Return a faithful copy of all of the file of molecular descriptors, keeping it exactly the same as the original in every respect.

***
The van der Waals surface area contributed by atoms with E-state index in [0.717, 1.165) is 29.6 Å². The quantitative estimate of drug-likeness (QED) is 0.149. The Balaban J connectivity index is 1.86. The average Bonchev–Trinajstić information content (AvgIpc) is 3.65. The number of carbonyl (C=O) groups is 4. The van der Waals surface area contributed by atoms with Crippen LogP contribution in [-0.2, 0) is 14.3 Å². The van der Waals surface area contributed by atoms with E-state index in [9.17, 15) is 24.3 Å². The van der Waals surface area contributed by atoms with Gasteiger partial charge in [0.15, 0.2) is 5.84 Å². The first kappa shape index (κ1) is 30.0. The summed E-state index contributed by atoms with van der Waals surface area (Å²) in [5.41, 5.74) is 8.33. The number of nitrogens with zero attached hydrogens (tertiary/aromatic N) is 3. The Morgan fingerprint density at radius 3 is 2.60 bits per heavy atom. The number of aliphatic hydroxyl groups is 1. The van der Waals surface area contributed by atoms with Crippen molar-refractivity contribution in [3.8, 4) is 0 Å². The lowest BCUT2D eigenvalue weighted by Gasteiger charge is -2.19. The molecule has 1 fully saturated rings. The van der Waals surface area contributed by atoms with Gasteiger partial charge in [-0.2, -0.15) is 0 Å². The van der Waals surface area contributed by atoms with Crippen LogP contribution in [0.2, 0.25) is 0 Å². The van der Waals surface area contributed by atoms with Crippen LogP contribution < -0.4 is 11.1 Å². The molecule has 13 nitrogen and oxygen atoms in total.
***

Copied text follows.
The van der Waals surface area contributed by atoms with E-state index in [0.717, 1.165) is 29.6 Å². The quantitative estimate of drug-likeness (QED) is 0.149. The Balaban J connectivity index is 1.86. The average Bonchev–Trinajstić information content (AvgIpc) is 3.65. The number of carbonyl (C=O) groups is 4. The van der Waals surface area contributed by atoms with Crippen LogP contribution in [-0.2, 0) is 14.3 Å². The van der Waals surface area contributed by atoms with E-state index in [9.17, 15) is 24.3 Å². The van der Waals surface area contributed by atoms with Gasteiger partial charge in [0.15, 0.2) is 5.84 Å². The first kappa shape index (κ1) is 30.0. The summed E-state index contributed by atoms with van der Waals surface area (Å²) in [5.41, 5.74) is 8.33. The number of nitrogens with zero attached hydrogens (tertiary/aromatic N) is 3. The Morgan fingerprint density at radius 3 is 2.60 bits per heavy atom. The number of aliphatic hydroxyl groups is 1. The van der Waals surface area contributed by atoms with Crippen molar-refractivity contribution in [3.8, 4) is 0 Å². The lowest BCUT2D eigenvalue weighted by Gasteiger charge is -2.19. The molecule has 1 fully saturated rings. The van der Waals surface area contributed by atoms with Gasteiger partial charge in [-0.2, -0.15) is 0 Å². The van der Waals surface area contributed by atoms with Crippen LogP contribution in [0.2, 0.25) is 0 Å². The van der Waals surface area contributed by atoms with Crippen LogP contribution < -0.4 is 11.1 Å². The molecule has 13 nitrogen and oxygen atoms in total.